A Cautionary Tale About Maintenance

On June 30, 2015, the Illinois Appellate Court issued a long decision about permanent maintenance awards and valid reasons for its' modification.  IRMO Shen also discusses payment of attorneys fees, child representative fees, who should pay, what assets may be used to satisfy those obligations and in what order.  This post is limited to a discussion of the court's ruling on a post-decree request to modify maintenance.

During the marriage and for approximately one year after the divorce, the husband was employed earning $45,000 annually.  Subsequent to the divorce, the wife was not employed, did not live in the marital home and worked only a few days for a temp agency.  She lived in her car or a hotel and borrowed money from friends and family to survive.  She was awarded permanent maintenance that ended on her 66th birthday when she would be eligible for social security benefits.

About a year after the divorce was final, the husband petitioned to modify the maintenance award.  He claimed that due to lower back pain, he was forced to take a lower paying position at his company and ultimately, he quit his job. Subsequently he opened a therapeutic massage business, from which he claimed, he derived no income.

The trial court ruled that while a change of employment is a valid grounds to modify an award of maintenance, in this case the husband acted in bad faith. Specifically, the court noted that the voluntary change in employment" was in "bad faith" because it was an attempt to "evade (the) maintenance obligation".

The trial court specifically took notice that at no time during the long divorce proceedings, did the husband ever complain about his back.   The husband testified that he demoted himself because 50-60% of his job duties involved heavy lifting. Yet, when the husband self demoted, he did not advise his employer that it was due to the lifting requirements of his position. Neither did he request accommodations  at work or supply at written report from a physician limiting his ability to do the work as expected. Based on the husband's actions, the trial court found "bad faith".

While the husband was under a chiropractor's care, this too was viewed with skepticism by the trial court.   The husband began seeing the chiropractor for lower back pain during the marriage and divorce.  Manipulations were performed and exercises were prescribed.  Three years later, and shortly before the husband petitioned to modify maintenance, the husband revisited the chiropractor who diagnosed a bulging disc.  An xray was ordered, which failed to show the presence of a bulging disc.  The husband declined to get a recommended MRI. The trial court gave "very little weight" to the testimony of the treating chiropractor because the complaints were based entirely on the husbands' "self reporting", Other reasons cited by the Court for to support its' decision not to allow a maintenance modification include that during the earlier treatment period when the husband was employed the chiropractor did not provide a note that the husband could not work, that the xray did not show a bulging disc and that there was a three (3) year gap in treatment.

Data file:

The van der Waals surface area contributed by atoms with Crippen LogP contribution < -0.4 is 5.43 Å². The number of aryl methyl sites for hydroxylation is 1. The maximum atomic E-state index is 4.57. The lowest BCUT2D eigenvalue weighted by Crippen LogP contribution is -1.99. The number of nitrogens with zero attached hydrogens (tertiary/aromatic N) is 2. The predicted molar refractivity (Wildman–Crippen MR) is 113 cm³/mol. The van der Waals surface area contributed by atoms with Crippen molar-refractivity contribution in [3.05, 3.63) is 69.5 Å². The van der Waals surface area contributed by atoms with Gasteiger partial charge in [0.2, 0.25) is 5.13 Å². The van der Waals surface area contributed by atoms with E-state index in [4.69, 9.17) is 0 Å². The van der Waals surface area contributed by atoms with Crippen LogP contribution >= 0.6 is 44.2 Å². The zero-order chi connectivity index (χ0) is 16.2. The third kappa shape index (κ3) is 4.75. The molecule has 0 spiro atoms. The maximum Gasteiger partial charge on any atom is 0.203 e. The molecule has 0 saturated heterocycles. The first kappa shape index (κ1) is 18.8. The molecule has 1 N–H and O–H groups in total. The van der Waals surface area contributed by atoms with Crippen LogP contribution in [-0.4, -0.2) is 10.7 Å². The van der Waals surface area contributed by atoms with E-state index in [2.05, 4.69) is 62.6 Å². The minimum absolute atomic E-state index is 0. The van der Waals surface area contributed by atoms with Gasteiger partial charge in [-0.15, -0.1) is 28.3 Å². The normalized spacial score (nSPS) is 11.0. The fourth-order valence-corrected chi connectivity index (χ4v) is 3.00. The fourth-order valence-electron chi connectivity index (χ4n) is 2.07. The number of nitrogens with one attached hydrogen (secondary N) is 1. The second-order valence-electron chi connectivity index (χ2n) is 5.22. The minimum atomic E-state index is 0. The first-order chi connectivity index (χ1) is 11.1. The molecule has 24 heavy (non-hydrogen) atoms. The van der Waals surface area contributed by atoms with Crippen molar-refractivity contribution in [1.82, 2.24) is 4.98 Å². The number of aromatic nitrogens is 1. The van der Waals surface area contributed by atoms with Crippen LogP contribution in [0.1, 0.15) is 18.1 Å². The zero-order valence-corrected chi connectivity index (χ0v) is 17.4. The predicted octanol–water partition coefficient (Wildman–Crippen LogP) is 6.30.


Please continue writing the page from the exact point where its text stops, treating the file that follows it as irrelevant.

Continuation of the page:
The trial court went on to say that it was "irresponsible" for the husband to quit work when he had maintenance and child support obligations. Specifically, the Judge was annoyed that the husband allowed the health insurance to terminate (there were ongoing medical issues with the children).  The trial court judge further questioned the wisdom of starting a speculative business yet having enough money to cover the expenses of running it.  In short, she did not appear to believe that the husband did not derive income from the new business.

The Appellate court affirmed the decision. It went further by ruling that the trial court could not terminate an award on maintenance based on a future event.  Here, maintenance ended when the wife turned age 66 and could begin receiving social security benefits.  The appellate court stated that the Dissolution of Marriage Act sets forth three (3) circumstances under which maintenance can end: death of either party, remarriage or cohabitation of the spouse receiving maintenance.  The court can not terminate maintenance based on a future unascertainable event. In these instances,"permanent" maintenance does not mean "everlasting"; more like "indefinite", which is subject to review.

This case is important because it shows that a trial court will examine the facts and circumstances surrounding a request to modify a maintenance award. It will also make a determination if the request is believable.  In this case, the husband's claims of a bad back were not credible because he did not make it known to his employer.  Even the visits to the chiropractor did not help because the husband did not get a note for his employer about his disability and only started seeing the chiropractor when he sought a modification of maintenance.